Babies cry most in UK, Canada, Italy and Netherlands

April 3, 2017
Credit: CC0 Public Domain

Babies cry more in Britain, Canada and Italy, than the rest of the world—according to new research by the University of Warwick.

Professor Dieter Wolke in the Department of Psychology has formulated the world's first universal charts for the normal amount of crying in during the first three months.

In a meta-analysis of studies involving almost 8700 infants—in countries including Germany, Denmark, Japan, Canada, Italy, the Netherlands and the UK—Professor Wolke calculated the average of how long babies fuss and cry per twenty-four hours across different cultures in their first twelve weeks.

On average, it was found that babies cry for around two hours per day in the first two weeks. Crying generally peaks at around two hours fifteen minutes per day at six weeks—and reduces gradually to an average of 1 hour 10 minutes by the twelve week mark.

However, some infants were found to cry as little as 30 minutes, and others over 5 hours, in twenty-four hours.

Babies cry the most in the UK, Italy, Canada, and the Netherlands—and the lowest levels of crying were found in Denmark, Germany and Japan.

The highest levels of colic—defined as crying more than 3 hours a day for at least 3 days a week in a baby- were found in the UK (28% of infants at 1-2 weeks), Canada (34.1% at 3-4 weeks of age) and Italy (20.9% at 8-9 weeks of age).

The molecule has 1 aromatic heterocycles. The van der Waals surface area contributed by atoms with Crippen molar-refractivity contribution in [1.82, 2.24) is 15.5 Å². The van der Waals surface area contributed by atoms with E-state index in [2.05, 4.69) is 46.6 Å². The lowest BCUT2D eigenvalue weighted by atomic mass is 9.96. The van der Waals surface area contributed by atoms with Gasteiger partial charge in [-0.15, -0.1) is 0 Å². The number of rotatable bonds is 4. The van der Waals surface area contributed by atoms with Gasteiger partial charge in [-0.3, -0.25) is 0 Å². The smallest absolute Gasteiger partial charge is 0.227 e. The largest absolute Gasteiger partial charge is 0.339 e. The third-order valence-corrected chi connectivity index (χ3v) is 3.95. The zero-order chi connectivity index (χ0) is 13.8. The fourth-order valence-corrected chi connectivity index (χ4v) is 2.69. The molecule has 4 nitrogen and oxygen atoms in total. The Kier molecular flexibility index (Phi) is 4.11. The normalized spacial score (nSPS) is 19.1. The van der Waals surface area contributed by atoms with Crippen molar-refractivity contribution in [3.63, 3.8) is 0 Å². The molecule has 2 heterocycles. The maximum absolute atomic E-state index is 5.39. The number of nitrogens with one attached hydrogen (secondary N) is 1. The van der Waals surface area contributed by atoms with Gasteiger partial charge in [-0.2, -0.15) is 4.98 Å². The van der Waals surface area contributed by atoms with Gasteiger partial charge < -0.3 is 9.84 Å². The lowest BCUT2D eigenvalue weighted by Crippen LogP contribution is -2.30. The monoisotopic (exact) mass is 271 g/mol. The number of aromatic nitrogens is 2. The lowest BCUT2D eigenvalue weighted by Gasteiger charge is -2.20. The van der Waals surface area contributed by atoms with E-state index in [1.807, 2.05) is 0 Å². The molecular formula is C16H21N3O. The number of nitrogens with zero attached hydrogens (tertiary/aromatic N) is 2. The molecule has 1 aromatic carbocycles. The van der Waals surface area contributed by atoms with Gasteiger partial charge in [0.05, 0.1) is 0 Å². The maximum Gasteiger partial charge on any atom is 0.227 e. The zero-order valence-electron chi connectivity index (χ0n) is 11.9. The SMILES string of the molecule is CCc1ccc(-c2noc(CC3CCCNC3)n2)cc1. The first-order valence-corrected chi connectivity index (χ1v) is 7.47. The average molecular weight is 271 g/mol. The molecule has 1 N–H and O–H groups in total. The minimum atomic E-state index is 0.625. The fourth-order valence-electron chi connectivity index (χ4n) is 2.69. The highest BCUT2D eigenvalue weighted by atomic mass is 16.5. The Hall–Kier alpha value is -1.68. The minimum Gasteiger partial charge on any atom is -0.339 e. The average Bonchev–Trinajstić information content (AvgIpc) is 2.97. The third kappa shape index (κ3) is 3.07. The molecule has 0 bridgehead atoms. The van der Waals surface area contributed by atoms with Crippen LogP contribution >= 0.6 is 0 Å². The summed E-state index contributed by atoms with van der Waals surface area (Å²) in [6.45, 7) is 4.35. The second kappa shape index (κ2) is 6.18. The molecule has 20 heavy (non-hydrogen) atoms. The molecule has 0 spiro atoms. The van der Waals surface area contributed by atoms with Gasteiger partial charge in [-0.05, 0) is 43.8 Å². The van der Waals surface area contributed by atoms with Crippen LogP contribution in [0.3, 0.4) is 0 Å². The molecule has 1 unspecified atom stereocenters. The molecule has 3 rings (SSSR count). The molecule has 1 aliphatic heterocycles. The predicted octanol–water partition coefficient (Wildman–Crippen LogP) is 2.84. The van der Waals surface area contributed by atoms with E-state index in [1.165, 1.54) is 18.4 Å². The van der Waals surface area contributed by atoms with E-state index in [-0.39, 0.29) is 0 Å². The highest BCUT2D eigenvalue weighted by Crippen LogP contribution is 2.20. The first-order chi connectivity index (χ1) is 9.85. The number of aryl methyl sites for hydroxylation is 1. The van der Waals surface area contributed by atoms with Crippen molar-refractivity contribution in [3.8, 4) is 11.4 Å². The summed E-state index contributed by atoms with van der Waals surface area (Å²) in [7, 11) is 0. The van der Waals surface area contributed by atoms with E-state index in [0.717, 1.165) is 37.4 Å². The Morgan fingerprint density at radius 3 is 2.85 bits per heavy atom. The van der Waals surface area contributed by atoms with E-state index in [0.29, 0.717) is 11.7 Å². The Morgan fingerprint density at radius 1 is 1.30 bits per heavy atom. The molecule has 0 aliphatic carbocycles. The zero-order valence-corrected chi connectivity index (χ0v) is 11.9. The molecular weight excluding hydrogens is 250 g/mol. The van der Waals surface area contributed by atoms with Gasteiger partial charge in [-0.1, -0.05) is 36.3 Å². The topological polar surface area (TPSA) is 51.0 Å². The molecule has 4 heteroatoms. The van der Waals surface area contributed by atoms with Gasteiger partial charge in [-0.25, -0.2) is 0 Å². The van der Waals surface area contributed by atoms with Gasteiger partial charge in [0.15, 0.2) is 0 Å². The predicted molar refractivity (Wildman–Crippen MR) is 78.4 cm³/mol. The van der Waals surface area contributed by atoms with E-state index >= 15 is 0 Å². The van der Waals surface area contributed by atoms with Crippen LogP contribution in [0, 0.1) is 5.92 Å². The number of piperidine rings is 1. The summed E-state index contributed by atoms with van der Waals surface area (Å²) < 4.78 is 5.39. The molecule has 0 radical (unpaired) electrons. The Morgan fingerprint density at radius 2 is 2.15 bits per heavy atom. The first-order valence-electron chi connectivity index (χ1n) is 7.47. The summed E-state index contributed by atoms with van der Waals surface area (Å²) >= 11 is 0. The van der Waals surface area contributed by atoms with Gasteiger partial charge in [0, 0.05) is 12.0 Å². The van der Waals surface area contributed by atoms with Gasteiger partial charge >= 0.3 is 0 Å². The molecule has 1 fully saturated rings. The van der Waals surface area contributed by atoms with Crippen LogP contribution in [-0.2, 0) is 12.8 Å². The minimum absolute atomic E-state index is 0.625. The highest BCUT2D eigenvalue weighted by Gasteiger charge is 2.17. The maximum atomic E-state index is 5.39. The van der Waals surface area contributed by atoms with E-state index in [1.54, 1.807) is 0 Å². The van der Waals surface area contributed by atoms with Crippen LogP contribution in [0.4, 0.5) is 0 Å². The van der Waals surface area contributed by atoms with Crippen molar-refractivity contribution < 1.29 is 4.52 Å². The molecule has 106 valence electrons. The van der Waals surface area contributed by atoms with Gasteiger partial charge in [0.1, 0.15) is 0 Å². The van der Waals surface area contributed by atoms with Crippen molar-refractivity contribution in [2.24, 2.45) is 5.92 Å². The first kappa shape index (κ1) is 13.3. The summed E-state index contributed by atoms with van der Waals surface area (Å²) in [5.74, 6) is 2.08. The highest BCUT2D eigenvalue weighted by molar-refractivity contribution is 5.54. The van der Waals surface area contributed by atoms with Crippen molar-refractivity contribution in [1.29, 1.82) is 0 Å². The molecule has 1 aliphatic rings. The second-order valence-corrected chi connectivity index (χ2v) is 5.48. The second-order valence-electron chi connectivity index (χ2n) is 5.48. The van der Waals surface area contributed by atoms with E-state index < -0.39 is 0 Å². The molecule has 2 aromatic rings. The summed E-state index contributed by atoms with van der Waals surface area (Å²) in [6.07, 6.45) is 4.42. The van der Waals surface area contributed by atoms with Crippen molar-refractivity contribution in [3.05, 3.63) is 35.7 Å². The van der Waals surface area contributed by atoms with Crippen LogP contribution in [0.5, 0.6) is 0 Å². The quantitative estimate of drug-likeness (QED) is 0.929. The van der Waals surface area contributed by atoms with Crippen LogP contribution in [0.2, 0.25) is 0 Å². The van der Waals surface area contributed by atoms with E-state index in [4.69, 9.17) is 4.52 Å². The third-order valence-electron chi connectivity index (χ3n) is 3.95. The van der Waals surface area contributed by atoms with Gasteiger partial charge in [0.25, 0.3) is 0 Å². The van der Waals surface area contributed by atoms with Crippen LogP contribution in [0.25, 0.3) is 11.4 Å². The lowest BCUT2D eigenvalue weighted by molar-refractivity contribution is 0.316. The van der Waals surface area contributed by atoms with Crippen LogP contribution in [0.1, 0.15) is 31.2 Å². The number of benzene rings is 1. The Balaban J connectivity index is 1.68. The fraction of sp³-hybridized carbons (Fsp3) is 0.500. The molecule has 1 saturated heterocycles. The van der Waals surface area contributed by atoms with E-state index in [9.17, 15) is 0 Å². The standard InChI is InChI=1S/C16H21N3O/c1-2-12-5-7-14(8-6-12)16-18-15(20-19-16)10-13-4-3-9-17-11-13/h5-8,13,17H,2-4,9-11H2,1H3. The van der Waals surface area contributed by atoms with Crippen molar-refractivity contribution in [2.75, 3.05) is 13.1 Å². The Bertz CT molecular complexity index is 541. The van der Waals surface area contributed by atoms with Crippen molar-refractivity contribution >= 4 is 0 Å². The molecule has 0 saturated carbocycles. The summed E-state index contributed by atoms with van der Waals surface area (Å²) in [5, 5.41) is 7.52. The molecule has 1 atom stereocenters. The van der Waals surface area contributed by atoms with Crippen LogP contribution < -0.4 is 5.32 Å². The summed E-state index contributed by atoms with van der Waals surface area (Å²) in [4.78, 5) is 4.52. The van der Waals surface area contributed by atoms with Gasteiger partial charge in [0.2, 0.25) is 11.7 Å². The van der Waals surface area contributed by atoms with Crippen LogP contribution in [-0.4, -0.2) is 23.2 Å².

In contrast, lowest colic rates were reported in Denmark (5.5% at 3-4 weeks) and Germany (6.7% at 3-4 weeks).

The current definitions for determining whether a baby is crying too much and suffering from colic, are the Wessel criteria, which were formulated in the 1950s.

As childcare and the family unit has largely transformed over the last half century and across different cultures, new universal guidelines were needed for modern parents and to assess normal and excessive levels of crying in babies.

Professor Wolke comments on what the research will lead to:

"Babies are already very different in how much they cry in the first weeks of life—there are large but normal variations. We may learn more from looking at cultures where there is less crying and whether this may be due to parenting or other factors relating to pregnancy experiences or genetics.

"The new chart of normal fuss/cry amounts in babies across industrialised countries will help health professionals to reassure parents whether a baby is crying within the normal expected range in the first 3 months or shows excessive crying which may require further evaluation and extra support for the parents."

The research, 'Systematic Review and Meta-Analysis: Fussing and Crying Durations and Colic Prevalence in Infants' will be published in The Journal of Pediatrics.

Explore further: Acupuncture may alleviate babies' excessive crying (infantile colic)

Related Stories

Acupuncture may alleviate babies' excessive crying (infantile colic)

January 16, 2017
Acupuncture may be an effective treatment option for babies with infantile colic—those who cry for more than 3 hours a day on 3 or more days of the week—reveals research published online in Acupuncture in Medicine.

Study examines probiotics to prevent or treat excessive infant crying